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My experience in Corcovado was unbeatable. If you are thinking about traveling to Costa Rica, the country of Pura Vida, visiting Corcovado National Park is on your checklist.
I couldn’t miss a post for you about this adventure. So we invite you to discover what it was like to venture into Corcovado National Park. Hopefully, it will help you 🙂 Here we go!
At the Agujitas de Drake Hotel
The howler monkey that haunts our hotel these days has been flooding the jungle with its sound for a while now. The sky begins to clear and the alarm clock rings. We are already awake, it is 4:30 on an April day that looks like it will be cloudy in Agujitas de Drake.
Having breakfast this early and in a hurry has never been my specialty, but you have to eat something. I don’t want to get hungry during the Corcovado National Park Tour.
Start of the boat adventure
My experience in Corcovado begins leaving the hostel at 5:00 am, we walk the ramp that takes us to the beach, turn to the left.
Obviously, we also bought a good Costa Rican coffee with some empanadas at “Foodtruck Gaby.”
The sky is clear and cloudless and, a few meters away, we see the group that will be our companions and the guides with whom we will discover Corcovado.
At 5:50 am we are all ready and the boat arrives at 6. So we have a few minutes to get to know each other and get energized for the experience in Corcovado with coffee and empanadas.
Also, this way we avoid delays in case we have any stragglers.
We start sailing and after 15 minutes the dolphins start jumping next to the boat, what a feeling!
We continue to hallucinate with the views of the coast, full of vegetation. In an hour and a half we are already in front of La Sirena entrance, in the Corcovado National Park.
Entrance to Corcovado National Park
The boat can’t get too close to shore because it’s low tide and the rocky ground is in sight so we put on our sandals and walk! It’s about 15 meters that separate us from the sand.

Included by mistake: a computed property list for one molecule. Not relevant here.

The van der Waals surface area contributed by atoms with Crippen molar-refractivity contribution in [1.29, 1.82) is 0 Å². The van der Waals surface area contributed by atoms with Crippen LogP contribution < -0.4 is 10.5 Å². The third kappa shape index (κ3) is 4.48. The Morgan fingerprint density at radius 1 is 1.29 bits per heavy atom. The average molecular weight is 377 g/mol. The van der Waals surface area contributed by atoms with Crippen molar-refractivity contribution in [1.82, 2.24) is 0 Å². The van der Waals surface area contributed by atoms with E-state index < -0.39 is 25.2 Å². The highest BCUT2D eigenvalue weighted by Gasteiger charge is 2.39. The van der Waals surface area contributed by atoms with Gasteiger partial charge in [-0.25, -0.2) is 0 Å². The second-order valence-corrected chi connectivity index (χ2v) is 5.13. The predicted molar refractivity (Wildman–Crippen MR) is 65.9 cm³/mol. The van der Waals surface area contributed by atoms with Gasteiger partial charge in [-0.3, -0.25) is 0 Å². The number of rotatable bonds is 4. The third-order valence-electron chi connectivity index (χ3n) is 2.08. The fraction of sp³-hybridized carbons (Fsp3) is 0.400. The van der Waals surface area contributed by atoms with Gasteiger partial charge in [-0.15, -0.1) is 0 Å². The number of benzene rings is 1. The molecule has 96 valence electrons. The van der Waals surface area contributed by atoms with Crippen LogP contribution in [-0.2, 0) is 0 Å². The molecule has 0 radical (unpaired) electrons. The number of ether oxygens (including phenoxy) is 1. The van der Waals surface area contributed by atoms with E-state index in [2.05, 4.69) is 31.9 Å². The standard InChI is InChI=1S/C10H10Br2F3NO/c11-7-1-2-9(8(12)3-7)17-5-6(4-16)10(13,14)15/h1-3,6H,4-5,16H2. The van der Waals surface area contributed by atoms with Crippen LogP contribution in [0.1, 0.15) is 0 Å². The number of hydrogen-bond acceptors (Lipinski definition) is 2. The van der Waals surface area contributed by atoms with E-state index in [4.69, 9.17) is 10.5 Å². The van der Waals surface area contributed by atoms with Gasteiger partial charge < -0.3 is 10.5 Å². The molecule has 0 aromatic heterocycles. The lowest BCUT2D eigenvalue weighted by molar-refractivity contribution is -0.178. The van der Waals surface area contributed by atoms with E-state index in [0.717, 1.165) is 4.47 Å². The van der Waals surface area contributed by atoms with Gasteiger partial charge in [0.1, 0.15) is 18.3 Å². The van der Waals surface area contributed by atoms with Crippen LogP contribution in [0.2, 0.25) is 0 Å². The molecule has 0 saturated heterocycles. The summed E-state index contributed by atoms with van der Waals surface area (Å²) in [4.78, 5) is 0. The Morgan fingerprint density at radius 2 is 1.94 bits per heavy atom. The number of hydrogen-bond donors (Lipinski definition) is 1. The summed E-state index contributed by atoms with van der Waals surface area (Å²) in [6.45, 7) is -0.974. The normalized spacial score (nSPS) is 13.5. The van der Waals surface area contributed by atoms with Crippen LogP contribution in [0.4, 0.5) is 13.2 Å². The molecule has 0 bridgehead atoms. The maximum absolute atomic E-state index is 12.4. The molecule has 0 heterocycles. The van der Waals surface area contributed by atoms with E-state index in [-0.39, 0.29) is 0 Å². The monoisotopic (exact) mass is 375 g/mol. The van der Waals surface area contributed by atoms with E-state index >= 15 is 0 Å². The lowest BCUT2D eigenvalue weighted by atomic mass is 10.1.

Firstly, we enter the park, take our temperature, wash our hands and sit down on some benches to put on our boots and leave our sandals to pick them up on the way out.
Secondly, we start walking at 8 am, this promises. It’s good time to see life in the jungle, in a few hours the heat will make the animals calmer.
The guide is experienced, it’s not just how he observes everything around him, he literally goes barefoot.
Going into the jungle
My experience in Corcovado has only just begun. Gradually, we move deeper into the jungle, first through the secondary forest (which has been logged or disturbed and is in the process of being renaturalized).
In 20 minutes we are at La Sirena station. We pay a visit to the WC, sign in the visitors’ book and enter the primary forest.
I don’t want to spoiler about everything to see, as there is a luck factor when it comes to seeing animals. But certainly being a quiet group, being accompanied by an experienced guide who shares and to whom they share locations where others have seen animals, helps and a lot.
In the middle of the jungle
Monkeys, birds, huge trees… We are always walking in the shade because the trees compete so much for the light that the sun does not get to touch the ground directly with its rays.
From time to time our guide goes off the path and goes a little into the jungle to see if he finds any animals, sometimes there is luck and sometimes not.
I can’t say exactly how long we spent walking, I was so focused on trying to see animals that I lost track of time. Then looking at the photos I saw that it had been more than three hours.
When I go into the jungle or any kind of forest, the same thought always comes to mind: how many animals are watching me right now and me without being aware? To be surrounded by life without being able to see it… how much I would like it to be the other way around! To be the one who can see all the life around me without being noticed.
The guide continues to prowl the area, it is clear that he is looking for something, we have seen him comment with another guide but he can’t find it. Suddenly he comes back with an illuminated face, he literally gets the same face as an excited child.
He gives us directions on how to approach: keep our distance from the animal, absolute silence and be stealthy. We followed him and a few meters away there he was, lying on the sand, covered by some branches: the Tapir, the most iconic animal in Corcovado National Park.
We had plenty of time to see and photograph him, until he decided to stand up and exposed those thin little legs that don’t seem to belong to that wide body of his. It was the finishing touch.
The experience comes to an end…
Now we go back to the entrance of the park, put on our sandals again, walk a few meters to the boat (this time much less because the tide has risen) and set course to Drake.
On the way we make a stop to see a unique waterfall, La Llorona, cover of National Geographic in 1986. I tried to find that cover but had no luck, so I leave you with the photo we took from the boat.
We have already told you about our experience. If you’ve already visited this wonderful Corcovado National Park, how was your visit?
If you’re thinking of going, we hope you found our story helpful and that you enjoy it as much or more than we did. And if you also get to see a Tapir, don’t hesitate to tell us about it!